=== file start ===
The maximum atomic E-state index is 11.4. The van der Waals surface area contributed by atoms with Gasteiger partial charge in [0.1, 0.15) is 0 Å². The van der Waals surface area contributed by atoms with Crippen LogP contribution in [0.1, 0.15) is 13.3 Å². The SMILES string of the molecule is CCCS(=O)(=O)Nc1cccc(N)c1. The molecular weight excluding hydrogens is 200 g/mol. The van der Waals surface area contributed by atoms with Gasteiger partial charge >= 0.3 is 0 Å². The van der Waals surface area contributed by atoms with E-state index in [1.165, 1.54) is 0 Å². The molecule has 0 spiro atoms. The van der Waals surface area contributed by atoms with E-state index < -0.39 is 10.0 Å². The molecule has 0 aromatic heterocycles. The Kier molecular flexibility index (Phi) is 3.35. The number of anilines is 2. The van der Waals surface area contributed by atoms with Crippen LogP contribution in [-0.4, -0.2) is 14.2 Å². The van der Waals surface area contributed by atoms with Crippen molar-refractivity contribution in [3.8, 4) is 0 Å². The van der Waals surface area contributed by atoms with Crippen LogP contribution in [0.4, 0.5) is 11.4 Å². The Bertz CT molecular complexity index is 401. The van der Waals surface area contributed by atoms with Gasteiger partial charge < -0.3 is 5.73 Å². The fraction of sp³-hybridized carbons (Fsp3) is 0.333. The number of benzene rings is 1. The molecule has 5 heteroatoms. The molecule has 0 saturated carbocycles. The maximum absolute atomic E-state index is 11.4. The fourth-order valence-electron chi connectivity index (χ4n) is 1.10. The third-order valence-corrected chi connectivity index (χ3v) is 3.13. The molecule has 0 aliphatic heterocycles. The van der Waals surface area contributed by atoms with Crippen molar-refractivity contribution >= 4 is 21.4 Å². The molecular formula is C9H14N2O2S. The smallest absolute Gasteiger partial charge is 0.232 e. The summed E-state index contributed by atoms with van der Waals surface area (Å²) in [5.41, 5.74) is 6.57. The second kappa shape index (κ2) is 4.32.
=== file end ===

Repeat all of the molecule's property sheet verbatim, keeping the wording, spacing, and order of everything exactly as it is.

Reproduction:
The maximum atomic E-state index is 11.4. The van der Waals surface area contributed by atoms with Gasteiger partial charge in [0.1, 0.15) is 0 Å². The van der Waals surface area contributed by atoms with Crippen LogP contribution in [0.1, 0.15) is 13.3 Å². The SMILES string of the molecule is CCCS(=O)(=O)Nc1cccc(N)c1. The molecular weight excluding hydrogens is 200 g/mol. The van der Waals surface area contributed by atoms with Gasteiger partial charge >= 0.3 is 0 Å². The van der Waals surface area contributed by atoms with E-state index in [1.165, 1.54) is 0 Å². The molecule has 0 spiro atoms. The van der Waals surface area contributed by atoms with E-state index < -0.39 is 10.0 Å². The molecule has 0 aromatic heterocycles. The Kier molecular flexibility index (Phi) is 3.35. The number of anilines is 2. The van der Waals surface area contributed by atoms with Crippen LogP contribution in [-0.4, -0.2) is 14.2 Å². The van der Waals surface area contributed by atoms with Crippen molar-refractivity contribution in [3.8, 4) is 0 Å². The van der Waals surface area contributed by atoms with Crippen LogP contribution in [0.4, 0.5) is 11.4 Å². The Bertz CT molecular complexity index is 401. The van der Waals surface area contributed by atoms with Gasteiger partial charge < -0.3 is 5.73 Å². The fraction of sp³-hybridized carbons (Fsp3) is 0.333. The number of benzene rings is 1. The molecule has 5 heteroatoms. The molecule has 0 saturated carbocycles. The maximum absolute atomic E-state index is 11.4. The fourth-order valence-electron chi connectivity index (χ4n) is 1.10. The third-order valence-corrected chi connectivity index (χ3v) is 3.13. The molecule has 0 aliphatic heterocycles. The van der Waals surface area contributed by atoms with Crippen molar-refractivity contribution >= 4 is 21.4 Å². The molecular formula is C9H14N2O2S. The smallest absolute Gasteiger partial charge is 0.232 e. The summed E-state index contributed by atoms with van der Waals surface area (Å²) in [5.41, 5.74) is 6.57. The second kappa shape index (κ2) is 4.32.